I read with my friend, and she is the better half of our elite Book Club.
We are now reading our 123rd book together.
Emma Donaghue’s excellent collection of short stories, entitled Touchy Subjects. Emma is one of our most beloved, favorite authors.
The one before this, our 122nd book, was Arthur Miller’s Death Of A Salesman.
She had read it, and taught it to many classrooms, before revisiting it with me.
For me, it was a first time experience. When we covered the book in high school, I guess I was absent that year! Or stoned!
Having now read it in complete middle-aged sobriety, I am amazed at how the book stays with me. While I am driving to work in the morning, all week, I find myself thinking about Willy Loman, and Biff… marvelling at what Miller created.
My friend is somewhat of a Miller expert, having read his autobiographical Timebends, as well as the more recent bio by Martin Gottfried.
In our discussions, she related some fascinating information concerning little-known Miller-trivia. And nothing fascinated me more than the following, regarding the fact that Miller’s first impulse upon conceiving the idea for the play, was to construct a building, wherein he would [in solitude] flesh out his ideas, and DO the writing of the story of Willy Loman.
She told me, and I quote:
So, Miller had only “the first two lines and a death” when he decided – he KNEW – that he would need to find a place to write other than where he was. He needed a room of his own, so to say, and he went to a place he owned – a remote wooded area (shades of Thoreau) – and --- started BUILDING a cabin there. Instead of writing the play, he threw himself into the building of that cabin. He had “no knowledge or experience” of construction, but strongly felt the need to do this before tackling the play. He says, “for reasons I still do not understand, it had to be my own hands that gave it form, on this ground, with a floor that I had made, upon which to sit to begin the risky expedition into myself.”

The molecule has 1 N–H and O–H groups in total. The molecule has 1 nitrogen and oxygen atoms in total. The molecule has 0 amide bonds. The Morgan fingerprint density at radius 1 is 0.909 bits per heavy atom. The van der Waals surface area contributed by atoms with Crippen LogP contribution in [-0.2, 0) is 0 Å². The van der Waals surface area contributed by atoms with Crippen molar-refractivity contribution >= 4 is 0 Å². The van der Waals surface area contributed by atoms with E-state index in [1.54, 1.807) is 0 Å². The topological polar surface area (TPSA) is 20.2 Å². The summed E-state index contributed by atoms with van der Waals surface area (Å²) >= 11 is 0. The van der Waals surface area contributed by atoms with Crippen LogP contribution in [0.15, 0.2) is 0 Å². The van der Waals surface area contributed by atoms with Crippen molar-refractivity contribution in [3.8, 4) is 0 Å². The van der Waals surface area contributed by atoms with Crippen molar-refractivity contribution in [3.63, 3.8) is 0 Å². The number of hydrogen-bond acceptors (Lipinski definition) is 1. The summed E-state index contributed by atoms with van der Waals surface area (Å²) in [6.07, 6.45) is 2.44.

Wow…. I am all ears….
She goes on to explain:
“It’s all right. I came back” – Willy’s opening words – “rolled over and over” in Miller’s head all the time he was building the thing. “Further than that I dared not, would not, venture until I could sit in the completed studio….”
He says all that time he was “afraid I would never be able to penetrate past those first two lines.”
He started writing one morning… amid the smell of sawdust in this unpainted room… It was April, things just coming into bloom… and he wrote all day until dark, then had dinner and went back and wrote until sometime between midnight and four a.m.
He skipped scenes that he knew would come easy and that he could write in later…and went “for the parts that had to be muscled into position.”
By morning he had done the first of two acts.
It would take six weeks to write act two.
But when he lay down to sleep on that first morning, he realized he had been weeping.
When the play was finished, he sent it to Kazan [his director] for a reading. He sat by the phone for two days, waiting.
Finally on the end of the second silent day, he called. He said, “'I’ve read your play.' He sounded at a loss to give me the bad news. 'My God, it’s so sad.'”
“It’s supposed to be.”
“I just put it down. I don’t know what to say. My father. . . "
He broke off, the first of a great many men – and women – who would tell me that Willy was their father.”
********In many ways, Willy was MY father. [My dad was a salesman].
And in many ways, I am Biff, the son the father could never understand.
The son who could never understand his father.
My dad is gone now, as is Biff’s, in the play. Perhaps these above reasons are a part of why the story has resonated so deeply with me. But even as I think this, I know that the play’s power exceeds anything so subjective. Every thoughtful reader will see so much of LIFE, splayed out in Death Of A Salesman. And from a literary perspective, you will see genius.
I just want to encourage anyone who has not experienced Miller’s magnum opus to get it. Read it. You will be moved and shaken.
The man has poured so much of his soul into this work.
It cannot but speak to yours, in the reading.